|Composite - Level||53.9||53.9||54.1|
|Manufacturing - Level||53.7||54.9||53.7|
|Services - Level||53.8||53.1||54.1|
The Eurozone economy had a moderately decent end to 2017 according to the new PMI survey. The flash December results showed the key composite output index unchanged from its final November mark at 53.9, although this masked diverging developments in the manufacturing and service sectors.
On the positive side, the flash manufacturing PMI weighed in at a healthy 54.9, up more than a point versus its final mid-quarter print and comfortably above market expectations. By contrast, the services index dropped 0.7 points to a 32-month low of 53.1.
Growth of aggregate new orders matched its November rate but only due to a 68-month high for manufacturers as services posted a slowdown. However, both sectors saw solid gains in backlogs which, in total, recorded their strongest increase since May 2011. As a further indication of increasing pressure on capacity, supplier delivery times also lengthened sharply. Even so, a smaller advance in services meant that the rise in aggregate employment was less than last time.
Meantime, for once inflation developments were clearly positive. Hence, input cost inflation climbed to a 66-month peak while the rate for output prices was the highest since July 2011.
Regionally within the core countries, the composite output index in France rose to 52.8, an 18-month peak while Germany dipped a couple of ticks to 54.8. The rest of the Eurozone saw growth ease slightly from November's 9-month high, again reflecting a deceleration in services.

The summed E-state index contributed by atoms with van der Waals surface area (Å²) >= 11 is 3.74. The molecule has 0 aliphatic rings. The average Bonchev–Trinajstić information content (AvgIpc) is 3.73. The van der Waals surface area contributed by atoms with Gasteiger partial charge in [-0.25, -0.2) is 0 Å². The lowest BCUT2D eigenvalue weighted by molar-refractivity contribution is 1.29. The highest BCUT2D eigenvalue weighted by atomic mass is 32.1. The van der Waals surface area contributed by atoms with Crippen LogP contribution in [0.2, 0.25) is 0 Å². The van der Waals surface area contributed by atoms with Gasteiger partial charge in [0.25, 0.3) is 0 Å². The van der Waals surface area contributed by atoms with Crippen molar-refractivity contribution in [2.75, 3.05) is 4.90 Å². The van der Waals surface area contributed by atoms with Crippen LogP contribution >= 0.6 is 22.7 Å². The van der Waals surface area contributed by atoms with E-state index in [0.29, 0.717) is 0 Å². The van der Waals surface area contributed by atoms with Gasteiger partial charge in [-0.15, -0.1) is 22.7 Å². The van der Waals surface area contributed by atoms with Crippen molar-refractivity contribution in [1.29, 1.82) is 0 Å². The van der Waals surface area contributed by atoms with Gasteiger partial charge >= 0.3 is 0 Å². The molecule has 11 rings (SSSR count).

Having only announced its intended policy stance for 2017 just last week, today's report is unlikely to have much impact on financial markets. However, the ECB should be cautiously content with solid orders growth pointing to a sustained economic recovery next year and, crucially, signs that rising capacity pressures may finally be starting to feed through into output prices.
The flash Composite Purchasing Managers' Index (PMI) provides an early estimate of current private sector output by combining information obtained from surveys of the manufacturing and service sectors of the economy. The flash data are released around ten days ahead of the final report and are typically based upon around 75-85 percent of the full survey sample. Results are synthesised into a single index which can range between zero and 100. A reading above (below) 50 signals rising (falling) output versus the previous month and the closer to 100 (zero) the faster is output growing (contracting). The report also contains flash estimates of the manufacturing and services PMIs. The survey, produced by Markit, uses a representative sample of around 5,000 manufacturing and services companies, the former including Germany, France, Italy, Spain, the Netherlands, Austria, the Republic of Ireland and Greece and the latter Germany, France, Italy, Spain and the Republic of Ireland.
Investors need to keep their fingers on the pulse of the economy because it dictates how various types of investments will perform. By tracking economic data such as the purchasing managers' manufacturing indexes, investors will know what the economic backdrop is for the various markets. The stock market likes to see healthy economic growth because that translates to higher corporate profits. The bond market prefers less rapid growth and is extremely sensitive to whether the economy is growing too quickly and causing potential inflationary pressures.